Written by Mary Fields
In the last pen pals blog, Jean Paul told us about some of the conservation work that the Okapi Wildlife Reserve does. In this blog, we will hear about the key to conservation, education!
Just like our wonderful staff and volunteers at the Houston Zoo, the OWR staff educates people in and around the reserve. They are able to reach out to the general public, schools, the government and army officials.
So how do they reach out to the general public? First of all, conservation groups do not just tell people to completely change their ways. They help out the local communities and inspire them to help save species and their habitat. The OWR holds public meetings with villages for various conservation issues. Focus groups are provided for the women in the area to help provide access to sustainable resources, such as water and fire wood. Sustainable practices are also encouraged for the farmers in the communities. Environmental issues are also broadcasted on radio stations in and around the reserve. Basically, the key is that the OWR is very involved in and care about their community!
How do they reach out to schools? The OWR realizes that getting kids started early in helping out the environment has major benefits! The OWR has provided environmental curriculum for primary schools. Conferences are also held at secondary schools and universities for students to discuss things such as the protection of the forest. And just like local schools going on field trips to the zoo, students around the OWR get to go to the Epulu station for field trips.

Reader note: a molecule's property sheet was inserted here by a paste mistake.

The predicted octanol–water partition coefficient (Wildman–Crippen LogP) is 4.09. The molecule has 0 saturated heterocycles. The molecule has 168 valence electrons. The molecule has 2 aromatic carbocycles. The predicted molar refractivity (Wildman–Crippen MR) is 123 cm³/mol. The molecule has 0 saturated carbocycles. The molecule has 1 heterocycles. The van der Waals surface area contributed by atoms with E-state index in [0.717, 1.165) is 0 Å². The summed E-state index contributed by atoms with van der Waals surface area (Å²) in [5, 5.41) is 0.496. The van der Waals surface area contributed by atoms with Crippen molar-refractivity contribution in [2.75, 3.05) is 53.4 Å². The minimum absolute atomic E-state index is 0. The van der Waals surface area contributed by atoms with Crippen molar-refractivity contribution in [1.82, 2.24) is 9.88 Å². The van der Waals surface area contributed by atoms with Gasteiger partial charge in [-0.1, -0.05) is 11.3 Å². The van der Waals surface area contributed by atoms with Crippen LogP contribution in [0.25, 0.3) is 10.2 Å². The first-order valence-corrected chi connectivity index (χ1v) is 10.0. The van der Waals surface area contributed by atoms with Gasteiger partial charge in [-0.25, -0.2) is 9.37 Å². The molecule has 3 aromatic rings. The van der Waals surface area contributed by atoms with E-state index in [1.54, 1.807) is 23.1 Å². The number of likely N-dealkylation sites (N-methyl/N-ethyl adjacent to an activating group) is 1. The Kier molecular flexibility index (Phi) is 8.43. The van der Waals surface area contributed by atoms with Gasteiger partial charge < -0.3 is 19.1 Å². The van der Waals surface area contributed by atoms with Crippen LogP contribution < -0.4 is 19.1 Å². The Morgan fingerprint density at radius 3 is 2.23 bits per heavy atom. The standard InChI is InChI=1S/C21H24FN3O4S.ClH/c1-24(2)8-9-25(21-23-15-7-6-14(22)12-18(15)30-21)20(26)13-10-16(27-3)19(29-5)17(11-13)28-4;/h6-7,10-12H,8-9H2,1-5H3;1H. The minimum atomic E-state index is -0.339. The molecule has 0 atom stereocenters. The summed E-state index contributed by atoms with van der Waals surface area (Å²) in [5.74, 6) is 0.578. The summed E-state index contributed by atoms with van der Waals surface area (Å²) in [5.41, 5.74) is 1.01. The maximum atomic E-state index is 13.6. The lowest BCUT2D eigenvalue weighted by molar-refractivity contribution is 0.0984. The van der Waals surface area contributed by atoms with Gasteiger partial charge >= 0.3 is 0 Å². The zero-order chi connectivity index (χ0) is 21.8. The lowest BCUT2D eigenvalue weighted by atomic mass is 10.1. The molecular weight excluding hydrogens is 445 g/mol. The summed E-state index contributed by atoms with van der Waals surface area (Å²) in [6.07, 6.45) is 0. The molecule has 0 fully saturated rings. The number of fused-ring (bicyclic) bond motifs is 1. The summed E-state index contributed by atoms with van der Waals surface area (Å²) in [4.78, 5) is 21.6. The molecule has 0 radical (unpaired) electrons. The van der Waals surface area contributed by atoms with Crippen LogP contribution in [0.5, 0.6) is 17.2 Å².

Now that you know how the OWR helps out okapis in the wild, you probably want to know how you can help. Simple, you can help by recycling your cell phones and electronics! You can recycle these at the Houston Zoo’s entrance and the African Forest. Make sure to follow our blog to continue learning about okapi conservation and hear more from Jean Paul!